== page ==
43 categories of items.  In the food products area, licensing
requirements remain for powdered skim milk and fresh milk,
potatoes, soy beans and soy bean oil, refined sugar, coffee and
others.  Corn for animal feed is among those 10 categories
which do not need import licenses but must comply with
concerned agencies requirements for surcharges, fees or
certificates of origin.

    Largely by restricting foreign bank entry, branching and
acquisition of Thai banks, Thai authorities limit all foreign
banks to a very small share of the total Thai banking market. 
That share comprises around seven percent of total commercial
banking assets at present.  Although an existing foreign bank
license was bought in 1994, no new foreign bank licenses have
been issued since 1978.  However, Thai authorities regularly
approve representative offices of well established foreign
banks.  In aggregate, foreigners are limited to a maximum
25 percent shareholding in each Thai bank; no person or group
of related persons, whether Thai or foreign, may hold more than
five percent of the shares of each Thai bank.  The Thai
government has indicated it is reviewing its regulations on
foreign bank activities as part of the extended Uruguay Round
negotiations on services and may allow new foreign bank
branches during the next three to seven years.

    Foreign banks do not receive national treatment in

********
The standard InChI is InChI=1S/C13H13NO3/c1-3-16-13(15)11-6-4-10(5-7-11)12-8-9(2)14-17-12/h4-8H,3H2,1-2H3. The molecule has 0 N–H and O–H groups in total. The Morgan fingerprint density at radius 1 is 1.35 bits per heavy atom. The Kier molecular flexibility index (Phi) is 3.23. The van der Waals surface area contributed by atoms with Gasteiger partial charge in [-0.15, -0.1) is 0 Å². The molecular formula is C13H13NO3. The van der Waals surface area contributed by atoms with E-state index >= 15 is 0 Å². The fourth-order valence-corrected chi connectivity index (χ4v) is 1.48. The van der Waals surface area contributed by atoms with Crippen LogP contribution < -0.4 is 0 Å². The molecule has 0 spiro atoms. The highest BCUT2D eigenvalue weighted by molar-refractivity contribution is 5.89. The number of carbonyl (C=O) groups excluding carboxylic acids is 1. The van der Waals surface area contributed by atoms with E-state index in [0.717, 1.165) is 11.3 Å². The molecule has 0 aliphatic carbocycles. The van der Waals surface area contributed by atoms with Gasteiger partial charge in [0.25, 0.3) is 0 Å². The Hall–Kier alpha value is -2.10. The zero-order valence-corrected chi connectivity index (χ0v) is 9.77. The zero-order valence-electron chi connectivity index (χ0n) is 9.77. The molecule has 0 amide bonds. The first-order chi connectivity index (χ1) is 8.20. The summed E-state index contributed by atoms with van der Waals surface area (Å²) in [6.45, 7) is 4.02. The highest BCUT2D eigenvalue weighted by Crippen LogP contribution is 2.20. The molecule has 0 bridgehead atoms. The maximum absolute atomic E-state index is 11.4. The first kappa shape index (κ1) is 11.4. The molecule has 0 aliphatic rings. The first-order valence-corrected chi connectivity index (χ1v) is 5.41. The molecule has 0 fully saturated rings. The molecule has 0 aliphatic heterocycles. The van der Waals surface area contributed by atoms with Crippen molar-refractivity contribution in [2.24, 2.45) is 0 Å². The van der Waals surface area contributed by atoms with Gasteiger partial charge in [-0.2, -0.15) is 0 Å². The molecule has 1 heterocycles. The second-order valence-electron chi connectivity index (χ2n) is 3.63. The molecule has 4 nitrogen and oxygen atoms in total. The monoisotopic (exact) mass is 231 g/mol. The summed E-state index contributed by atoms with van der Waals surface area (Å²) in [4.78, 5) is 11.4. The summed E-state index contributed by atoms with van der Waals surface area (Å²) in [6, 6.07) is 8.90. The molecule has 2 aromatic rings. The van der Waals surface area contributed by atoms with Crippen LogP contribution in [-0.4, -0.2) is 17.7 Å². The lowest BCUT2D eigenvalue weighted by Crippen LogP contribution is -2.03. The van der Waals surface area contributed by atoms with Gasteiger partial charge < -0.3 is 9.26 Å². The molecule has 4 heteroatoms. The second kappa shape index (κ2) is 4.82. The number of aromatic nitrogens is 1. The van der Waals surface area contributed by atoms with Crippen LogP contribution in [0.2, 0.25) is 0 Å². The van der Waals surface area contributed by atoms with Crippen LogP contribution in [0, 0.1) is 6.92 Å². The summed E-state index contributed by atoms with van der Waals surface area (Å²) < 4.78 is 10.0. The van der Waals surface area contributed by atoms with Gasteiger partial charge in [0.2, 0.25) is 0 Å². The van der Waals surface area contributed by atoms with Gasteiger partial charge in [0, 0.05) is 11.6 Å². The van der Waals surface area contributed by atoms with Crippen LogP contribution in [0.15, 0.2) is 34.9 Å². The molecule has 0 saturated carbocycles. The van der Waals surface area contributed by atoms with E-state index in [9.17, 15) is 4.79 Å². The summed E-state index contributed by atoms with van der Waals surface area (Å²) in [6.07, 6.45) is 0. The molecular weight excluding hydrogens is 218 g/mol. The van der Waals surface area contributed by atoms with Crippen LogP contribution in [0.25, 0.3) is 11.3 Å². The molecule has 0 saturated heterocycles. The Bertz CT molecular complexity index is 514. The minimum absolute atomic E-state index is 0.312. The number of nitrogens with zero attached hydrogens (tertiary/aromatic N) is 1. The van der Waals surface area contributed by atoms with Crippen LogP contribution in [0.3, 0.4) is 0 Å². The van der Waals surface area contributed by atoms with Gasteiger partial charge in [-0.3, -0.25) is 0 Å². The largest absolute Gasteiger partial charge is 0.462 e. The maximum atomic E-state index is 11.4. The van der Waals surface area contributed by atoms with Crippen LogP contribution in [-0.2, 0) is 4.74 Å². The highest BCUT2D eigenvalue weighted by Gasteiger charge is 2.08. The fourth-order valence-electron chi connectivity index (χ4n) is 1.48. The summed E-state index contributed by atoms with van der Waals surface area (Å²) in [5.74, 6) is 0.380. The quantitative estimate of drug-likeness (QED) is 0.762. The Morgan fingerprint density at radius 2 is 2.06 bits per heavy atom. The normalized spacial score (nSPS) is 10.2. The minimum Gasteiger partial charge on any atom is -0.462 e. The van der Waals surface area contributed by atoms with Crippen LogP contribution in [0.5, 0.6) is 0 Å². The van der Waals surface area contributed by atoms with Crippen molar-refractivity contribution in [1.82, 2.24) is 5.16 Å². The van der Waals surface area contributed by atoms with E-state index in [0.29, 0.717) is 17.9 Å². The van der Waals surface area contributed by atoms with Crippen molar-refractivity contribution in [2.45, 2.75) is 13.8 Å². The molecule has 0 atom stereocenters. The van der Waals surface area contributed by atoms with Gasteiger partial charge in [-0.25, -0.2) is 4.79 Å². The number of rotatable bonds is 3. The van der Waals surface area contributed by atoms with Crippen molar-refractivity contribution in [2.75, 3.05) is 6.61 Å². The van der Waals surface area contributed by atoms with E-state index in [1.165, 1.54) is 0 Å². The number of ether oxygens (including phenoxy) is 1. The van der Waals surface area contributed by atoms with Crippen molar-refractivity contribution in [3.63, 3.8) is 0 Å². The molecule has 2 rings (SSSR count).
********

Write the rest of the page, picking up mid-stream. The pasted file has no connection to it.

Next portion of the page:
Thailand.  Foreign banks are prohibited from opening branches
and are not permitted to operate off-site automated teller
machines (ATMs).  Recently, regulations were changed to permit
foreign banks to participate in the local ATM network. 
However, they have been unable to negotiate agreements to
participate in the ATM network with domestic banks.  Foreign
banks are allowed to participate in the Bangkok International
Banking Facility (BIBF), created to develop an offshore banking
industry in Thailand.  Thai officials are considering allowing
foreign banks participating in the BIBF additional access to
the Thai banking market.

    Thai law and regulations limit foreign equity in new local
insurance firms to 25 percent or less.  This denies new U.S.
property/casualty and life insurers access to the local market
on terms equal to local insurers.  A long established U.S.
firm, however, controls a major share of the Thai life
insurance market.

    Under Thai law aliens are forbidden to engage in the 
brokerage business.  A 1979 law limits all foreign ownership of
Thai finance and credit foncier companies to 25 percent;
however, a maximum of 40 percent participation in firms already
licensed when the law was enacted is permitted.

6.  Export Subsidies

    The Government of Thailand ratified the Uruguay Round
agreements before the end of 1994, and became a founding member
of the World Trade Organization (WTO).  However, it is not a
signatory to the GATT subsidies code.  It maintains several
programs which benefit manufactured products or processed
agricultural products and may constitute export subsidies. 
These programs include:  subsidized credit on some government
to government sales of Thai rice; preferential financing for
exporters in the form of packing credits; and, tax certificates